• Vera Lynn

    I mean ” That is crazy!”

  • MPW

    just scroll down and gaze at the right side of the page

  • MPW

    unfortunately i dont, i wanted to learn to play the drums and i was gonna ask my aunts boyfriend but he died:(

  • MPW

    let me just finish, i was going to ask him to teach me to play apparently he used to drum for Motley Crue before they were famous.

    the MVP thing was a joke:) you can call whatever you like though;)

  • Vera Lynn

    Most Valuable Player. Yes You are. As I said before, you are important. You are the only reason Im here. Be well. I know I say that a lot. Just be.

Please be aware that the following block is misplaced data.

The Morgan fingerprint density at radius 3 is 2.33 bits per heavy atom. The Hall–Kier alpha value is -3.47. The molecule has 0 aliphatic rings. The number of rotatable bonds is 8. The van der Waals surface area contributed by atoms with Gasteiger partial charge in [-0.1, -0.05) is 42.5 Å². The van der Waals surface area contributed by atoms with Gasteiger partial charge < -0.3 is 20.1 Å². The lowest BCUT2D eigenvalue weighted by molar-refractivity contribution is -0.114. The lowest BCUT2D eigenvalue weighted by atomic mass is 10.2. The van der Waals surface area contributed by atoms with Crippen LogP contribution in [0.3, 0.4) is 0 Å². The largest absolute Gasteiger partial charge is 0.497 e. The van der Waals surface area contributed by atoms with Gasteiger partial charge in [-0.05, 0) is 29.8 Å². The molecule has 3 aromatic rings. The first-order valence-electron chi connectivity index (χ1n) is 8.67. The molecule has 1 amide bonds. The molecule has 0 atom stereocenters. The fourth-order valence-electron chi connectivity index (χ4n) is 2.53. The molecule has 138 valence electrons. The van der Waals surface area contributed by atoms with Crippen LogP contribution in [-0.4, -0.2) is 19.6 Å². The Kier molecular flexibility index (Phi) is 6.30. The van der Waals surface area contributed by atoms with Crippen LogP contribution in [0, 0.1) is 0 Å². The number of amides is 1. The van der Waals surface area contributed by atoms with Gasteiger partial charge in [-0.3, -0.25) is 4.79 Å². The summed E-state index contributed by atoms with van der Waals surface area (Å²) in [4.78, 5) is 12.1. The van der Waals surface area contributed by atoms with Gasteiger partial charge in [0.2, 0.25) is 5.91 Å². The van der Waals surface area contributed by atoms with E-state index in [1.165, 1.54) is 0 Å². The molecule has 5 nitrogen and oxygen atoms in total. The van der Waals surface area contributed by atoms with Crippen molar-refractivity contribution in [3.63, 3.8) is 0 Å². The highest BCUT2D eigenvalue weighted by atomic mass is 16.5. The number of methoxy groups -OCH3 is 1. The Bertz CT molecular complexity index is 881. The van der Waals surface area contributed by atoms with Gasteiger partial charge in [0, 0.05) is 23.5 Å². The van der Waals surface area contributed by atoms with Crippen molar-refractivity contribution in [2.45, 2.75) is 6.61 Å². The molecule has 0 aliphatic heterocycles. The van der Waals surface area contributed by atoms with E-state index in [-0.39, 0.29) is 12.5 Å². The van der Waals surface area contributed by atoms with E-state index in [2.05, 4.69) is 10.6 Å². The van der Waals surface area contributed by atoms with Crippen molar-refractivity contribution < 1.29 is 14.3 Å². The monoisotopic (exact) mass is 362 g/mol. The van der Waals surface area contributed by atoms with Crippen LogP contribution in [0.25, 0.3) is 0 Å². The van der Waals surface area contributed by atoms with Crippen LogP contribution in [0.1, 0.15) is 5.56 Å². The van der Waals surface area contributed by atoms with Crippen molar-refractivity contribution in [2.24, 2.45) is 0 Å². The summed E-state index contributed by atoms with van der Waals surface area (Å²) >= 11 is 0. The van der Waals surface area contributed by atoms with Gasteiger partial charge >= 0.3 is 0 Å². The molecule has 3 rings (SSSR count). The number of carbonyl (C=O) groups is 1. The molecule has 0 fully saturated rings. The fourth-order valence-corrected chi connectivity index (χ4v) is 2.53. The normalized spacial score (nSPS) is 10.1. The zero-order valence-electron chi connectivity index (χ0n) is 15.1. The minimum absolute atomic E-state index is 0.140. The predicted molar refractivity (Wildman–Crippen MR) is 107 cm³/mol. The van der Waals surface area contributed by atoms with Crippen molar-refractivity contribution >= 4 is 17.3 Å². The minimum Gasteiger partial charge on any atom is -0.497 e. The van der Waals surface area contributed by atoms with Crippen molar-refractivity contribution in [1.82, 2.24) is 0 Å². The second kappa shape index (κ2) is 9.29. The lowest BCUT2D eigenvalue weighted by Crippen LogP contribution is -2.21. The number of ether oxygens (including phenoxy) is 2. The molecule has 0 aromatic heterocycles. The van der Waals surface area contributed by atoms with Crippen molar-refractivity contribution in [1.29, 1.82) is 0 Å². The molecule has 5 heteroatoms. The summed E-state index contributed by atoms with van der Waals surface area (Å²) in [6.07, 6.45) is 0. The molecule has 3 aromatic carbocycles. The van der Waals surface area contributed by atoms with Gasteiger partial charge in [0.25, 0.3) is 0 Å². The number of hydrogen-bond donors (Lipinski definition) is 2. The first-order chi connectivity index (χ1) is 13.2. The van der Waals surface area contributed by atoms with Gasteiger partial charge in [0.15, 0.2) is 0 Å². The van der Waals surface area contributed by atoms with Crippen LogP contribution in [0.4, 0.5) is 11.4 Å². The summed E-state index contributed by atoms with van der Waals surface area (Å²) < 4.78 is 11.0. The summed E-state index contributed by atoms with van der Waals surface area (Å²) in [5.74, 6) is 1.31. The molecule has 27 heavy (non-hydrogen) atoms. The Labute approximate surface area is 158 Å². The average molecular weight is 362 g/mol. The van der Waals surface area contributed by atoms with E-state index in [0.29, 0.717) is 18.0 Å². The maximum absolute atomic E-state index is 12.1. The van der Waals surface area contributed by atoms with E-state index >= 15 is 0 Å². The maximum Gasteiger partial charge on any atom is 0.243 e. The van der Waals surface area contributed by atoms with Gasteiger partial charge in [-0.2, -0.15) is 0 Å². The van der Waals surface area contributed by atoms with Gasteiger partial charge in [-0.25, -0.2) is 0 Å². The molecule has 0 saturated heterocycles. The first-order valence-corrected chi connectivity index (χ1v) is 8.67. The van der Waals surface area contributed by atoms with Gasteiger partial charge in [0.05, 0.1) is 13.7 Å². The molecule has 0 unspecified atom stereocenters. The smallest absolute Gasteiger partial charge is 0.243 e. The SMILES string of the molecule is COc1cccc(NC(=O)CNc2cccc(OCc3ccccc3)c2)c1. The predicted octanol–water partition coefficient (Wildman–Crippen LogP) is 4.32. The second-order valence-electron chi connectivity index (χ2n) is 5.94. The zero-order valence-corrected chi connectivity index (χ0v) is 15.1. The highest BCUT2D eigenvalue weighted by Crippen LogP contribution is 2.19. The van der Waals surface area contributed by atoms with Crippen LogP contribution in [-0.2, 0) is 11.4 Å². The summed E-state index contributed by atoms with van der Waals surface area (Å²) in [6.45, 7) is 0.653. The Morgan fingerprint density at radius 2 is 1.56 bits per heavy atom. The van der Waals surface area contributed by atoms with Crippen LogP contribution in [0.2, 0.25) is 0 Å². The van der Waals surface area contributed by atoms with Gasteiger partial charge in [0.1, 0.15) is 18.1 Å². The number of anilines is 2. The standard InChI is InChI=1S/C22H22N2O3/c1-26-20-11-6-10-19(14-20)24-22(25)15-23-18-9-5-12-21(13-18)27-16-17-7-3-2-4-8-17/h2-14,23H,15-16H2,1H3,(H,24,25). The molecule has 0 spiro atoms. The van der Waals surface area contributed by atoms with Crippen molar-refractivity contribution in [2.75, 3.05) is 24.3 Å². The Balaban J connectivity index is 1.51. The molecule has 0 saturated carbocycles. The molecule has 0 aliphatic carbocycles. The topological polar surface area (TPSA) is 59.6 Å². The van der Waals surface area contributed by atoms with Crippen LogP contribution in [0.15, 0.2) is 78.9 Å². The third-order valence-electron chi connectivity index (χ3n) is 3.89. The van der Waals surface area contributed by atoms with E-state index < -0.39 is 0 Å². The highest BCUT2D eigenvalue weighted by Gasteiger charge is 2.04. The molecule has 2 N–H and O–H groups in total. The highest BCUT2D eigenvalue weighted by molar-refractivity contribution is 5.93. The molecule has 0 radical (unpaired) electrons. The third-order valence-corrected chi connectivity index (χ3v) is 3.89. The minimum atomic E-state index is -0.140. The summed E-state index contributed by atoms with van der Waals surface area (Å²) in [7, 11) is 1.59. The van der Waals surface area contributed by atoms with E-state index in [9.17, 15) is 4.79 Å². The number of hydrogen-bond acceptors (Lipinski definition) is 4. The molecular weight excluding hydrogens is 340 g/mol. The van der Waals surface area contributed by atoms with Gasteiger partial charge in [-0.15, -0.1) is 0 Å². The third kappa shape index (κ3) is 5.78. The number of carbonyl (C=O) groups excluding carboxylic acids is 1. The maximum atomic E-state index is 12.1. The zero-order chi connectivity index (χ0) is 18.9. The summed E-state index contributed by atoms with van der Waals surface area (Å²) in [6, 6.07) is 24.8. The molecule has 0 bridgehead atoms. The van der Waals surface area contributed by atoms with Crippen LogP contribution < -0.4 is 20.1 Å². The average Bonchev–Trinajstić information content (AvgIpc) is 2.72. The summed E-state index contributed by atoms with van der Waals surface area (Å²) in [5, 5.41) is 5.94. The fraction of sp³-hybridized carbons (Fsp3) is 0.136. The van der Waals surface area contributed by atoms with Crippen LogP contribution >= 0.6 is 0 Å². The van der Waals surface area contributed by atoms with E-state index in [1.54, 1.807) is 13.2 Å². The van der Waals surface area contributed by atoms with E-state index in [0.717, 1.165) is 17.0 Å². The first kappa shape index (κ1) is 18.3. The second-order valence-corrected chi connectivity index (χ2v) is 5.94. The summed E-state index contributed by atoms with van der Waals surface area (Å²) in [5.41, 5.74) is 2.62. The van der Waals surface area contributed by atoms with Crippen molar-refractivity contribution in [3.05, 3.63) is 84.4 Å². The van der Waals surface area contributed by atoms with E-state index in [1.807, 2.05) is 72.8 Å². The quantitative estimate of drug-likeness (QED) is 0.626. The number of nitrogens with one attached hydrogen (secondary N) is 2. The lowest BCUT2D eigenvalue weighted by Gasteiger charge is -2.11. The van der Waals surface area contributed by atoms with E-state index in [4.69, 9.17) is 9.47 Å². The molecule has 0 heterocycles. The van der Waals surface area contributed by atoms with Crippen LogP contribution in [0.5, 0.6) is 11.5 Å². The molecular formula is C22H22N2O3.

• MPW

    how come you arent registered with the site?

    As much as i love music my passion is writing short stories, sports, and Law

  • astraya

    (tongue-in-cheek)
    Imagine being at a piano recital with Vera Lynn and MPW sitting behind you!
    Shhh!!!! Please!!!! We’re listening to the music!!!!

  • MPW

    i tried playing the flute but i was so terrible at it the only song i could ever play was hot cross buns(123123222333123)

  • astraya

    Idreno – the background to my comment was this list from a couple a months ago: https://listverse.com/music/top-15-most-influential-classical-composers/. Maybe you’ve seen it.

  • MPW

    astraya, sorry about that

    your username is interesting, is that how the Koreans say australia

  • I can kind of play number nine, which interestingly enough I thought was Mozart and not Beethoven. Goes to show how much I know about classical music! *Makes a mental note to do some reading*